Wednesday, December 12, 2012



1.   Begin your essay by introducing your topic and explaining that you are exploring the advantages and disadvantages of this topic. You do not need a thesis because this is not a persuasive-paper. You aren't proving anything; you are simply giving informationIn articles and compositions, we may use any of the following techniques to make the beginning more interesting to the reader:
- a reference to an imaginary scene or situation
- addressing the reader directly
- a rhetorical question
- a quotation
2. The main body usually consists of two paragraphs. One presents the points for the issue, along with our justifications or examples. The other presents the points against the issue with supporting sentences.
  • -Write a list noting the advantages and disadvantages of your topic. Arrange them in the order you plan on writing them in your essay. Create a rough outline of your essay, including how many paragraphs you want and what you plan on writing for the conclusion.
  • - Use transitions when writing your essay. Do not start every sentence with the words, one advantage or one disadvantage. Use words like despite, nevertheless, yet, however and although. Keep your advantages and disadvantages grouped together. Write one or two paragraphs for each.

3. In the final paragraph we give our opinion and/or a balanced summary of the topic. To make the ending of the composition more effective, we can use one of the following techniques:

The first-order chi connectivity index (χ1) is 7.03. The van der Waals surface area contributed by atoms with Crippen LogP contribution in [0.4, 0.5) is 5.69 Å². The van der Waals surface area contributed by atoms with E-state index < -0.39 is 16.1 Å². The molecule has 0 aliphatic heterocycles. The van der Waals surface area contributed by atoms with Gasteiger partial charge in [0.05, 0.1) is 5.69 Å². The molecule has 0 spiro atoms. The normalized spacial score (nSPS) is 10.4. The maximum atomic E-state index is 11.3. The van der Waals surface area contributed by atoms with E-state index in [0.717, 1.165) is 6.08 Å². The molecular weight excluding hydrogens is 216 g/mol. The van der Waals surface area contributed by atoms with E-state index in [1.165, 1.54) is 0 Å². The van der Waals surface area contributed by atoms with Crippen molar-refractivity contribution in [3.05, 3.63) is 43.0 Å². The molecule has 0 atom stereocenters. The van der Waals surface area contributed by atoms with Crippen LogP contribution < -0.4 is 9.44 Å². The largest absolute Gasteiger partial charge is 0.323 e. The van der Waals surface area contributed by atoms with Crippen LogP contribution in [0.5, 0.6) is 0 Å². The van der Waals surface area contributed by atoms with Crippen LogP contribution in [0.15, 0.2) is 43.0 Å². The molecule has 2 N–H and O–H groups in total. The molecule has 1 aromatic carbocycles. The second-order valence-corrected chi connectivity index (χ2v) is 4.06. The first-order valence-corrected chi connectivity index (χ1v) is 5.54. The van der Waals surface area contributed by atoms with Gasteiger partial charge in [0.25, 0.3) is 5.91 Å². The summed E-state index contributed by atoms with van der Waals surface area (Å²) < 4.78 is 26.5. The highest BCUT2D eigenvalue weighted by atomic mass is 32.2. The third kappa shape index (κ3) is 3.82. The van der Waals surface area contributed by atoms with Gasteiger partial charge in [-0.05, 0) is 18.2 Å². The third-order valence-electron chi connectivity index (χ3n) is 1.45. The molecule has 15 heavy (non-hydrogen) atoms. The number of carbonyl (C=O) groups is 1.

- state a personal opinion
      - give the reader something to consider
      - use a quotation or rhetorical question
  • -Do not include opinion words (I believe, I think, etc) in the introduction or the main body of compositions, reports and articles.

In a discursive composition, ideas should be linked with appropriate linking words and phrases. Examples of these include:

To list and add points:
Firstly/In the first place/To start/begin with ...; Secondly/In addition/Furthermore/Moreover/Besides...; Thirdly/Finally/Last; Last but not least; etc

To introduce or list advantages:
The first/main/most important advantage of...;
One/Another/An additional advantage of ...;
One point of view in favour of...; It is often suggested/believed/argued that...;
Some/Many people suggest/feel/argue that...; etc

To introduce or list disadvantages:
The main/most important disadvantage/drawback of...; One/Another/An additional disadvantage/negative effect of...; One point/argument against; etc

To introduce examples/reasons/results:
For example/instance; such as; like; in particular; therefore; for this reason; because; as; since; as a result; etc

To show contrast:
On the other hand; However; still; but; Nonetheless; Nevertheless; Although; Even though; Despite/ In spite of (the fact that); etc

To introduce a conclusion:
In conclusion; To conclude/sum up; All in all; Finally; Last; All things considered; Taking everything into account/ consideration; etc

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